The purpose of this study was to examine the effect of 3 volumes of heavy resistance, average relative training intensity (expressed as a percentage of 1 repetition maximum that represented the absolute kilograms lifted divided by the number of repetitions performed) programs on maximal strength (1RM) in Snatch (Sn), Clean & Jerk (C&J), and Squat (Sq). Twenty-nine experienced (.3 years), trained junior weight-lifters were randomly assigned into 1 of 3 groups: low-intensity group (LIG; n = 12), moderate-intensity group (MIG; n = 9), and high-intensity group (HIG; n = 8). All subjects trained for 10 weeks, 4-5 days a week, in a periodized routine using the same exercises and training volume (expressed as total number of repetitions performed at intensities equal to or greater than 60% of 1RM), but different programmed total repetitions at intensities of .90-100% of 1RM for the entire 10-week period: LIG (46 repetitions), MIG (93 repetitions), and HIG (184 repetitions). During the training period, MIG and LIG showed a significant increase (p < 0.01-0.05) for C & J (10.5% and 3% for MIG and LIG, respectively) and Sq (9.5% and 5.3% for MIG and LIG, respectively), whereas in HIG the increase took place only in Sq (6.9%, p < 0.05). A calculation of effect sizes revealed greater strength gains in the MIG than in HIG or LIG. There were no significant differences between LIG and HIG training volume-induced strength gains. All the subjects in HIG were unable to fully accomplish the repetitions programmed at relative intensities greater than 90% of 1RM. The present results indicate that short-term resistance training using moderate volumes of high relative intensity tended to produce higher enhancements in weightlifting performance compared with low and high volumes of high relative training intensities of equal total volume in experienced, trained young weightlifters. Therefore, for the present population of weightlifters, it may be beneficial to use the MIG training protocol to improve the weightlifting program at least in a short-term (10 weeks) cycle of training.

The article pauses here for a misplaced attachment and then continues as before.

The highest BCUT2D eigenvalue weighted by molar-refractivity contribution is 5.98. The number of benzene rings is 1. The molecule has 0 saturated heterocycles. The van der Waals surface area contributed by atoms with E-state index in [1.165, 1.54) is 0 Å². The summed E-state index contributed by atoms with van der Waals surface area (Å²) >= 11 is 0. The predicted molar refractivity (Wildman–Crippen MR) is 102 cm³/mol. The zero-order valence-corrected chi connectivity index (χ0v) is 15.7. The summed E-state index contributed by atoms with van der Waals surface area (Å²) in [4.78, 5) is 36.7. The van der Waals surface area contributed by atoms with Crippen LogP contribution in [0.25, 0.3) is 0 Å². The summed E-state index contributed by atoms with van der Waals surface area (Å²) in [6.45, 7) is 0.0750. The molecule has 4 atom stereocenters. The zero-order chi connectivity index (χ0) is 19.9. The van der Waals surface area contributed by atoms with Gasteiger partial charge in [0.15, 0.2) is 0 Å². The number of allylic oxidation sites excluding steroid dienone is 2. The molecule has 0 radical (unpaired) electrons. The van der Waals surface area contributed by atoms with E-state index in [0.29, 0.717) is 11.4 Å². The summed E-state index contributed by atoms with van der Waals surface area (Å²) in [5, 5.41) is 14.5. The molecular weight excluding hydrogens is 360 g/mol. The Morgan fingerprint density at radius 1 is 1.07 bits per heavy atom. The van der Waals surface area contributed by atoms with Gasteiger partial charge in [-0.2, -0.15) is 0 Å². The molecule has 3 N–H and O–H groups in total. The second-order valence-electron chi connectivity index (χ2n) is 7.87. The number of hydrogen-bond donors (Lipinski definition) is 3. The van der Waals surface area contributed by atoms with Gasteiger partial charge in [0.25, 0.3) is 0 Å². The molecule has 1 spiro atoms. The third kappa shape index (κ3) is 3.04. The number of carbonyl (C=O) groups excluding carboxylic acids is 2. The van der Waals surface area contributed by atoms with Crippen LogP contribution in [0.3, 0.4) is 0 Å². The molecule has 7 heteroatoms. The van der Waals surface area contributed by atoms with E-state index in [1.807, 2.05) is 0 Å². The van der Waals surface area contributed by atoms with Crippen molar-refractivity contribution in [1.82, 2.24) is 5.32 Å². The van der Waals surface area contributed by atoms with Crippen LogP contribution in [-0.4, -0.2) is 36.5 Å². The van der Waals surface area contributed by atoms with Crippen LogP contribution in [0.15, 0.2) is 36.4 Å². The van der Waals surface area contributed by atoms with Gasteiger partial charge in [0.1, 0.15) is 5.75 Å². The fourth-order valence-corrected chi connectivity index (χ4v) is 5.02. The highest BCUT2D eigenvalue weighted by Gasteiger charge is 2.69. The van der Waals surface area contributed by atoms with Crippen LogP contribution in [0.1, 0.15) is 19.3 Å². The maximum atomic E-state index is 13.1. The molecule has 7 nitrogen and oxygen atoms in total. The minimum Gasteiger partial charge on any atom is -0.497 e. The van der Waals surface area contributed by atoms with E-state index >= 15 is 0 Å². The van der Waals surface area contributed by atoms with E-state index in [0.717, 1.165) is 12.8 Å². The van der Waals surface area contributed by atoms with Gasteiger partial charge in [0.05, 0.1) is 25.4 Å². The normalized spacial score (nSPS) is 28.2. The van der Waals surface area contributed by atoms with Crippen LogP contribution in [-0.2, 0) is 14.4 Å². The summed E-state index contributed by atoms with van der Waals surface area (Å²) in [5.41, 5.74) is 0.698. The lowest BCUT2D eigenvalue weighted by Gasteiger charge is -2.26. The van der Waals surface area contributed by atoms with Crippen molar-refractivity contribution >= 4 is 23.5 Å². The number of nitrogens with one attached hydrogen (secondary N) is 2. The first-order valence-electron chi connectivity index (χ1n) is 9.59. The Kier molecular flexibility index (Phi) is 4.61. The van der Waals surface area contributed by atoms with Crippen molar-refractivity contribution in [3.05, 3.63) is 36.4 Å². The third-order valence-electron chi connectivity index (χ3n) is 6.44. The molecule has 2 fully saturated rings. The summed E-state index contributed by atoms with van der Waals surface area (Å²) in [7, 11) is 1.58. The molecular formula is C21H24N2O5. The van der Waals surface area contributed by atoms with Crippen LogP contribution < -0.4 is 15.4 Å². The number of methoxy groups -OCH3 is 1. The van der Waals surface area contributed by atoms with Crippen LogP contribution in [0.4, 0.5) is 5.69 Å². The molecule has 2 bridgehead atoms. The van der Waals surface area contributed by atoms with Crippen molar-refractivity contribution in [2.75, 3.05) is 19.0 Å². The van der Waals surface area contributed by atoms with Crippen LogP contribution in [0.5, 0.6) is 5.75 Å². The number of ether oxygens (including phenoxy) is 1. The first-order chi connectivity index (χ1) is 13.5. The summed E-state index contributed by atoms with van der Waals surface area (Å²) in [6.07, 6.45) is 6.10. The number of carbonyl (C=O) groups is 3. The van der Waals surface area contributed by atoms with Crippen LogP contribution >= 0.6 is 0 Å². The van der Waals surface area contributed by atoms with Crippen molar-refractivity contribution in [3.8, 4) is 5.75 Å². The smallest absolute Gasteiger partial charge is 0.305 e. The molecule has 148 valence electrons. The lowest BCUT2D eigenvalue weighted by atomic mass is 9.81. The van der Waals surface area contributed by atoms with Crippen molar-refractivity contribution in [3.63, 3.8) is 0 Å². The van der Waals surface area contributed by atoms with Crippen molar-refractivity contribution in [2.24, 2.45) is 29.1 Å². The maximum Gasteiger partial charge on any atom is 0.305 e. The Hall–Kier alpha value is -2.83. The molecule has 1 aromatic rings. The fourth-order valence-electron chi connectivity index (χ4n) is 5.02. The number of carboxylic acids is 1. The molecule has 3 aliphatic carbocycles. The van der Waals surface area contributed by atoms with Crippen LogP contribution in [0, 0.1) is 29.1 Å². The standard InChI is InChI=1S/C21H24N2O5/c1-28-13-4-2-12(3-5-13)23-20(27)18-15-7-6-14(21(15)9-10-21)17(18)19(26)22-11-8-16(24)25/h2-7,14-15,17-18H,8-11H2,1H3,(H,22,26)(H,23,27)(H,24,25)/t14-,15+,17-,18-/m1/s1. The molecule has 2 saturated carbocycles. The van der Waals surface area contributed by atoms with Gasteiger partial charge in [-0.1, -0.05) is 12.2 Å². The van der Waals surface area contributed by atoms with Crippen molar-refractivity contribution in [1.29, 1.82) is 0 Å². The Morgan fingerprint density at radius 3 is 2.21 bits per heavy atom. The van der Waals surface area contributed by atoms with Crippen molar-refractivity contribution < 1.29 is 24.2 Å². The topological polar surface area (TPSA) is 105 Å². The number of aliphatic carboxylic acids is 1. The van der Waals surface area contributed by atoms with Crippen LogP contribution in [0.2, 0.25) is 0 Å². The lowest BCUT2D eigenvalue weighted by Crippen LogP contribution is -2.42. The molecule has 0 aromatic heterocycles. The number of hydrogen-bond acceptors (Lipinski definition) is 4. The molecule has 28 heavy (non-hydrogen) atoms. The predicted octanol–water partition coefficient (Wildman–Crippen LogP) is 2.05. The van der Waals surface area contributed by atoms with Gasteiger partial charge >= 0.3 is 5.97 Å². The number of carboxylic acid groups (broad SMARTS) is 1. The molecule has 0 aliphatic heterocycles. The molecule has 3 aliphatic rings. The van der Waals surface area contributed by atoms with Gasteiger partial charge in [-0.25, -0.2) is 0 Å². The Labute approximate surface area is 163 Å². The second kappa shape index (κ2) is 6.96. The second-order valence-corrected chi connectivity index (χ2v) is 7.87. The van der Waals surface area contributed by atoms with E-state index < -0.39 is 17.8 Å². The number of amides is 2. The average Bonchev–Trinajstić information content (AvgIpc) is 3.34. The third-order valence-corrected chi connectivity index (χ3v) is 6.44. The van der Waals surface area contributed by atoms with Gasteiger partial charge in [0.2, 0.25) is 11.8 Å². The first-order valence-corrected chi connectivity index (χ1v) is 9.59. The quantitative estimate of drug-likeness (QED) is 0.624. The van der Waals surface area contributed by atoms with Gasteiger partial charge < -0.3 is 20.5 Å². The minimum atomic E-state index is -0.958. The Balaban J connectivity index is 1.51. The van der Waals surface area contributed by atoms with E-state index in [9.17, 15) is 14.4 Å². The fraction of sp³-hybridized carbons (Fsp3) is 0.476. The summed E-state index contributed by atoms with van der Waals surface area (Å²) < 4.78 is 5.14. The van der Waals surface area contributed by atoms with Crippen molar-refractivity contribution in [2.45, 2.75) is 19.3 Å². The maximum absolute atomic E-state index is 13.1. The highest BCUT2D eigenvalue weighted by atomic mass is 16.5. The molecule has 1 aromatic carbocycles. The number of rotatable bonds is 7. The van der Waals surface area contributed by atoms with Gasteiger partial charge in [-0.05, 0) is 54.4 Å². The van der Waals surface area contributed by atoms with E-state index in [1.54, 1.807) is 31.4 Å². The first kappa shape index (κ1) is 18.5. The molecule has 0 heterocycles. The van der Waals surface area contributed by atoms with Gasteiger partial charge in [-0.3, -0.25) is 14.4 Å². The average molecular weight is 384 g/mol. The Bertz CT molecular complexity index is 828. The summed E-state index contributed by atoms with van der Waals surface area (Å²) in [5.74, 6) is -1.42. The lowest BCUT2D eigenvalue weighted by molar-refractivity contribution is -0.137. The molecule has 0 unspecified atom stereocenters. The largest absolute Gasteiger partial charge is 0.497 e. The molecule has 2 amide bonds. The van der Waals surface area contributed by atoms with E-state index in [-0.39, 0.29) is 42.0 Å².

(C) 2006 National Strength and Conditioning Association